Your Shopping Cart
Shopping cart is empty.

Inspiration

There are so many reasons why you should grow your own food, and continue to nurture your vegetable gardens as a source of food, fun, community, life and sustainability. Let Pip inspire you with some insight into the benefits of home grown food, cooking with fresh ingredients, the philosophy of permaculture, and the belief in the goodness of PIP –pollination, inspiration and propagation.

Be inspired to:

Grow

Why grow your own food?

There are many things we can do to live a more sustainable life and growing our own food is one of the most empowering and high impact of these. Much of the food we eat has travelled a long distance to reach our plates and we often import foods from overseas which we can in fact grow in our own backyard. The average distance that any single item of food on our plate has travelled is a massive 3000km!!! When we grow our own food we reduce that distance to a few steps from the back door to the garden. Imagine all the fossil fuels this saves.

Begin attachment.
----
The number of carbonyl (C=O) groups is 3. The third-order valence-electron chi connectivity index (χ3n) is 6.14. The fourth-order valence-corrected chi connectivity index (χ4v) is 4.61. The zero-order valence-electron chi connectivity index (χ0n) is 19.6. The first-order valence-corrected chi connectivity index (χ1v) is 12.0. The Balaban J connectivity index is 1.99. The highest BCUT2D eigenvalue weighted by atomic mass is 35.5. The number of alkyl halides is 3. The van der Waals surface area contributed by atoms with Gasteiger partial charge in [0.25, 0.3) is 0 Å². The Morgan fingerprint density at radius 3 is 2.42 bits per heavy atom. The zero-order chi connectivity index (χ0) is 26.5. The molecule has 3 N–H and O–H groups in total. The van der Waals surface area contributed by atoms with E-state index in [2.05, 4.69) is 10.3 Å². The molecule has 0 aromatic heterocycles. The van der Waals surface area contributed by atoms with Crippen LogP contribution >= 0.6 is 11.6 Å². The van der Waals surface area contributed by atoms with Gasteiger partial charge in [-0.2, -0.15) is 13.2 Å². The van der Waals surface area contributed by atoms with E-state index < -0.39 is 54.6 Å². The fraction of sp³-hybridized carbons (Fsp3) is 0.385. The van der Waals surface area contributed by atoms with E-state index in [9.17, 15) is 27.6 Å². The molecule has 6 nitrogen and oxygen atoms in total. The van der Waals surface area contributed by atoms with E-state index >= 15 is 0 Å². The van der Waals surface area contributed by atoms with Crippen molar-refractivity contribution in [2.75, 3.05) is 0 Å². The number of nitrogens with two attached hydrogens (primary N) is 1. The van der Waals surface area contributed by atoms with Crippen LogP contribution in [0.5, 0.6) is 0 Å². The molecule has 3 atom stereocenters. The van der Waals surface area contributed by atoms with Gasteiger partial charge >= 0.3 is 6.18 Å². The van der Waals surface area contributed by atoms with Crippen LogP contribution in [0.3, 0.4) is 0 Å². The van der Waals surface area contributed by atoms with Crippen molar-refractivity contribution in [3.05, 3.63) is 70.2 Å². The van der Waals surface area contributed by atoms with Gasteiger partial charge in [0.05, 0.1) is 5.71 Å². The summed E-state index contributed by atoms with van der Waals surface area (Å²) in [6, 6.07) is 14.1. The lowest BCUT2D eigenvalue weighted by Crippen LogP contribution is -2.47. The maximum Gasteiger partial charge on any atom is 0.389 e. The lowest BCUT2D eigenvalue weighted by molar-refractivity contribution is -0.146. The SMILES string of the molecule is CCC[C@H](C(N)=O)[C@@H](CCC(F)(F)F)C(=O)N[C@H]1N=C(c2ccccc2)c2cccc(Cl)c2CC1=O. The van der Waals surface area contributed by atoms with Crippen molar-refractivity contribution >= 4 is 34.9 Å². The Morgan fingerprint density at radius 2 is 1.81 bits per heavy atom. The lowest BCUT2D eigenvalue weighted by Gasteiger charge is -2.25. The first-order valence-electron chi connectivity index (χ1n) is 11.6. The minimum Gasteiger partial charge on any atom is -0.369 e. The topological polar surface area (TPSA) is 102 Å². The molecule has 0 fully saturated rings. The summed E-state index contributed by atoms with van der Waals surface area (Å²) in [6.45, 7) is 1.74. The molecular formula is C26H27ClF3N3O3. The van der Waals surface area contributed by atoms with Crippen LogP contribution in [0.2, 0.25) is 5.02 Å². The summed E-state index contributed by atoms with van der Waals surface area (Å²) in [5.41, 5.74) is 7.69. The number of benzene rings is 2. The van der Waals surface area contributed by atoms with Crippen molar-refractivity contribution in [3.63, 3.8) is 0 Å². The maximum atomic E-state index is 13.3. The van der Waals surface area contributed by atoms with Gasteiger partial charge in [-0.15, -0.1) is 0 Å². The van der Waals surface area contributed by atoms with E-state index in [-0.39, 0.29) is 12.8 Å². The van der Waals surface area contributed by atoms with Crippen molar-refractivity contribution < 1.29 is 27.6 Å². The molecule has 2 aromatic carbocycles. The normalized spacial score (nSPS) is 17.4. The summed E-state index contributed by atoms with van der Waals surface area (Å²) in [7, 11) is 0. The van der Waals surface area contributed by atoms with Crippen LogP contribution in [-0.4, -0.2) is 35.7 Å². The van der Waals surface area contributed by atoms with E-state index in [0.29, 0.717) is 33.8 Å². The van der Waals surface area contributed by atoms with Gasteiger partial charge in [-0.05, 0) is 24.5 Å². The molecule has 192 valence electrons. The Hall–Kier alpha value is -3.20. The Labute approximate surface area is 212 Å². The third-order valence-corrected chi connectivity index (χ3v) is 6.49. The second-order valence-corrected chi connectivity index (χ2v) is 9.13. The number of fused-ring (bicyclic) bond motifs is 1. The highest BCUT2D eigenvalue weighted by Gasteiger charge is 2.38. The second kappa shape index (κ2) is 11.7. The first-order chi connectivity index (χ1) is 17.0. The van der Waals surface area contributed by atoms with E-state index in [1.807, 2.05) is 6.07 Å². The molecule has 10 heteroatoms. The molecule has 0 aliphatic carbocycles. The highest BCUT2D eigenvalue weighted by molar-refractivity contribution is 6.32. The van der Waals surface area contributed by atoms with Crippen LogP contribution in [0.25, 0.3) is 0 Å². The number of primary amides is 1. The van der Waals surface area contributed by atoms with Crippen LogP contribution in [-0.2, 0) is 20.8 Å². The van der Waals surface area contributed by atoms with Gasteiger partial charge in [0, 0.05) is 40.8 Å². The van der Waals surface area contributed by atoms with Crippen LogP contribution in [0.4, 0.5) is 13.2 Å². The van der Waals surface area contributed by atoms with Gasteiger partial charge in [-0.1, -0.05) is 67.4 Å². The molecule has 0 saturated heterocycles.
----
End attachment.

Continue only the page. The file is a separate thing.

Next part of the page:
Not only are vast amounts of our finite reserves of fossil fuels saved when we grow our own but so is another precious resource. Water. Growing food at home uses 5 times less water than the amount of water it takes to grow food commercially for supermarkets.

Growing our own food good for the environment and it is also good for us. Organic, home grown vegetables are cleaner, tastier, healthier and contain more nutrients. The process of growing and harvesting them keeps us physically active and connected to the cycles of nature around us. We get to experience the joy of watching something grow.

Many children are growing up in the city and are completely unaware of where their food comes from. Many don’t even know that carrots grow under ground or that milk comes from a cow (not a carton!). Growing our own food is not only a great way to educate kids (and ourselves) about where our food comes from, it is also great inspiration for us to be creative with our cooking and try new things. What child wouldn’t want to eat a carrot they had helped grow themselves?